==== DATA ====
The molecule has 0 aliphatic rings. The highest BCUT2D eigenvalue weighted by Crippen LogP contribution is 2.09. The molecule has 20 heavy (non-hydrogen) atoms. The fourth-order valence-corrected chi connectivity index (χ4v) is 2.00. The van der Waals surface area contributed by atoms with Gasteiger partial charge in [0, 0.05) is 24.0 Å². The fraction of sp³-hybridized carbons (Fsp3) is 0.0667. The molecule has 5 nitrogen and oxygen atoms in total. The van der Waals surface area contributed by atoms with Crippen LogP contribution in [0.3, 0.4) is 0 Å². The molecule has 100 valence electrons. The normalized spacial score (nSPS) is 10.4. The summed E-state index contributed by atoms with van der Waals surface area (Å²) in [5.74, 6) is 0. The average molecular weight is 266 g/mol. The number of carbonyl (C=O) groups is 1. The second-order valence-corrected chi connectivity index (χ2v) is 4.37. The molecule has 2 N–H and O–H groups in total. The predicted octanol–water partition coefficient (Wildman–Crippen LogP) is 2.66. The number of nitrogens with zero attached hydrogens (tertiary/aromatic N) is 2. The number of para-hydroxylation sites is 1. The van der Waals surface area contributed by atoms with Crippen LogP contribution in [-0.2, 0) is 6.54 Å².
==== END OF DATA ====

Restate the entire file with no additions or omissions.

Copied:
The molecule has 0 aliphatic rings. The highest BCUT2D eigenvalue weighted by Crippen LogP contribution is 2.09. The molecule has 20 heavy (non-hydrogen) atoms. The fourth-order valence-corrected chi connectivity index (χ4v) is 2.00. The van der Waals surface area contributed by atoms with Gasteiger partial charge in [0, 0.05) is 24.0 Å². The fraction of sp³-hybridized carbons (Fsp3) is 0.0667. The molecule has 5 nitrogen and oxygen atoms in total. The van der Waals surface area contributed by atoms with Crippen LogP contribution in [0.3, 0.4) is 0 Å². The molecule has 100 valence electrons. The normalized spacial score (nSPS) is 10.4. The summed E-state index contributed by atoms with van der Waals surface area (Å²) in [5.74, 6) is 0. The average molecular weight is 266 g/mol. The number of carbonyl (C=O) groups is 1. The second-order valence-corrected chi connectivity index (χ2v) is 4.37. The molecule has 2 N–H and O–H groups in total. The predicted octanol–water partition coefficient (Wildman–Crippen LogP) is 2.66. The number of nitrogens with zero attached hydrogens (tertiary/aromatic N) is 2. The number of para-hydroxylation sites is 1. The van der Waals surface area contributed by atoms with Crippen LogP contribution in [-0.2, 0) is 6.54 Å².